I don’t follow the MSL or WLA all that closely, but close enough to know that (a) the Six Nations Chiefs were expected to challenge for the right to represent their league in the Mann Cup, and (b) the Maple Ridge Burrards were not. They even got into… um… penalty trouble earlier this year, but not only pulled through that but made everyone forget about it.

While watching the warmups before the game, I was once again floored at the number of familiar names on the Chiefs. The Dawsons. Dillon Ward. Stephen Keogh. Ryan Benesch. Dhane Smith. Jeremy Thompson. Sid Smith. Brodie Merrill. Randy Staats. David Brock. Dan Coates. Ethan O’Connor (which is spelled wrong on his jersey). That’s a pretty impressive lineup of NLL stars right there – and that’s with Cody Jamieson, Billy Dee Smith, Jordan Durston, and Craig Point out of the lineup. Include a number of non-NLL players (including Randy Staats’s little brother Austin) and you have a pretty powerful team.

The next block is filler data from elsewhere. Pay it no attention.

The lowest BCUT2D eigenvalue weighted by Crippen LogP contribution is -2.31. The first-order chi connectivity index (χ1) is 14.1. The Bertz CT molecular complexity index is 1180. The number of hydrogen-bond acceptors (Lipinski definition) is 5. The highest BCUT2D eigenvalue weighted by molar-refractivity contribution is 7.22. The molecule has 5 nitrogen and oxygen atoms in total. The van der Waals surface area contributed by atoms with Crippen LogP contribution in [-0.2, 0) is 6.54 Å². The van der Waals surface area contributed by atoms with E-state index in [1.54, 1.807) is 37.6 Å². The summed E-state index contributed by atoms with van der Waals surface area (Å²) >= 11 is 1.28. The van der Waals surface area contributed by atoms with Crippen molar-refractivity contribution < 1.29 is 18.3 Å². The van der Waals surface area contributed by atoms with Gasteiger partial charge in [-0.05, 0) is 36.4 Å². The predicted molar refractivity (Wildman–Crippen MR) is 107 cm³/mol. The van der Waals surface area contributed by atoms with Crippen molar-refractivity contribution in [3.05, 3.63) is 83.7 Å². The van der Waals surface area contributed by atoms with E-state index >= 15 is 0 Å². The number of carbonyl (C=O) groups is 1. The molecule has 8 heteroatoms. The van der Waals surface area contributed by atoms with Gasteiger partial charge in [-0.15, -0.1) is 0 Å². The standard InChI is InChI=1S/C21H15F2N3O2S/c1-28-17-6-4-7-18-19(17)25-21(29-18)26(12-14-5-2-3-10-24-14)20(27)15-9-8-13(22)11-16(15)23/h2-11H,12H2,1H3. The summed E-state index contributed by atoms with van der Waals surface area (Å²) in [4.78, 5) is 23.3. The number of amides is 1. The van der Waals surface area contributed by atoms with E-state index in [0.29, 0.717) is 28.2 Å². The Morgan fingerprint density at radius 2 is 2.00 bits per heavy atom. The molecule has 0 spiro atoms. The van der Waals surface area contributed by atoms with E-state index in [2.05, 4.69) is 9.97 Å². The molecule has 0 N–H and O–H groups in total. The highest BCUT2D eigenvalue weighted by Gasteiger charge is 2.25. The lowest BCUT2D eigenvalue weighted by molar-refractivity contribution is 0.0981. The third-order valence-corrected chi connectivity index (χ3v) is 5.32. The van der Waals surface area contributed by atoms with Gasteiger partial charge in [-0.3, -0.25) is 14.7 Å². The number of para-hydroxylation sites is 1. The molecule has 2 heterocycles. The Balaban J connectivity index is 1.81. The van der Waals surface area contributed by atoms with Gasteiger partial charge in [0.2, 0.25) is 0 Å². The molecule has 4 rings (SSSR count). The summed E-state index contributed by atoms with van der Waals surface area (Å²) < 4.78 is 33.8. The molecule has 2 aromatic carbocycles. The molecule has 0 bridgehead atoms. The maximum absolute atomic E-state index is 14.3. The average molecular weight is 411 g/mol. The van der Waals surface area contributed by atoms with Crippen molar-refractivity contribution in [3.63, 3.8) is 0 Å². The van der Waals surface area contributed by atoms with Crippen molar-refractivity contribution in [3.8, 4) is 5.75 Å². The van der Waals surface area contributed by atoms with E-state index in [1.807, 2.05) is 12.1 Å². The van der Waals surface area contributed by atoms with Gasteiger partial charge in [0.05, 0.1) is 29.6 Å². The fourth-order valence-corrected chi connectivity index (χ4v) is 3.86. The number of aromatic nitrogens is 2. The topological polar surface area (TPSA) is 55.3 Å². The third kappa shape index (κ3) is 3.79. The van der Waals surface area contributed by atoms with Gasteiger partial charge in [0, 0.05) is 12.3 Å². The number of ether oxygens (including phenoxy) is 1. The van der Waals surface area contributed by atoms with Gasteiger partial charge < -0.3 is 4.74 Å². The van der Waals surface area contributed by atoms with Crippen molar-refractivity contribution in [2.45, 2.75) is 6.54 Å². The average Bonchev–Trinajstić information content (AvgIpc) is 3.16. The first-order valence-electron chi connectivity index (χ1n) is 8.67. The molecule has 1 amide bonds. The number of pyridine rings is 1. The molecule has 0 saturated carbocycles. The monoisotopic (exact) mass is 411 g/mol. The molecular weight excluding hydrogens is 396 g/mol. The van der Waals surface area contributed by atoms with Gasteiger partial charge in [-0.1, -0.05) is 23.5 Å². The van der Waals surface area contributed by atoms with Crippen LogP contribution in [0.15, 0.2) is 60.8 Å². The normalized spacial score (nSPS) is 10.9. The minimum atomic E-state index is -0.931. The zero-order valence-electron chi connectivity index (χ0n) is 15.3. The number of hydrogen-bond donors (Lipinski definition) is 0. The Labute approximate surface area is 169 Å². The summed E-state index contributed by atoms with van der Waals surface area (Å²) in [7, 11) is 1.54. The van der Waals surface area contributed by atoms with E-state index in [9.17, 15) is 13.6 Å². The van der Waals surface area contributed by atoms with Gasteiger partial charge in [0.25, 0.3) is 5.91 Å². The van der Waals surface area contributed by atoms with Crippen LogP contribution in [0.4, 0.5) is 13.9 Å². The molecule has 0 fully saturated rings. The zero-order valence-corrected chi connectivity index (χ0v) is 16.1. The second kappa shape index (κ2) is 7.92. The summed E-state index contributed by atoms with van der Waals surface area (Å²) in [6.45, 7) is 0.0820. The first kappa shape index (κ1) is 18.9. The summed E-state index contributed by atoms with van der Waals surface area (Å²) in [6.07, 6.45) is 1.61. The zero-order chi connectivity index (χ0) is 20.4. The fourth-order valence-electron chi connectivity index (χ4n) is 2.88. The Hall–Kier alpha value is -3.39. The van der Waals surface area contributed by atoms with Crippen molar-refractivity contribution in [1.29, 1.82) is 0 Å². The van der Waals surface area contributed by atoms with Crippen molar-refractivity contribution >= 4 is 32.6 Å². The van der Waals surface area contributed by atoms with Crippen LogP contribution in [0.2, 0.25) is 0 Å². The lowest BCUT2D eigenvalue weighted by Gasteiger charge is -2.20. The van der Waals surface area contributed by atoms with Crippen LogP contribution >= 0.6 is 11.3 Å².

On the other hand, you have the Maple Ridge Burrards, who aren’t nearly the stacked team the Chiefs are. No disrespect to a guy like Ben McIntosh, who I’d take on my team in a heartbeat, or goalie Frankie Scigliano, or other solid NLL guys like Creighton Reid, Jarrett Davis, and Riley Loewen, but the Chiefs have five players who were the in the top 2 in scoring on their NLL team last year and Dillon Ward is up for Goalie of the Year and Jeremy Thompson is up for Transition Player of the Year. No Burrards were in the top 2 on any NLL teams last year and none are up for any NLL awards. In addition, the Chiefs seem to be the strong favourites to win the series. Some predicted that the Burrards wouldn’t win a single period, let alone a game.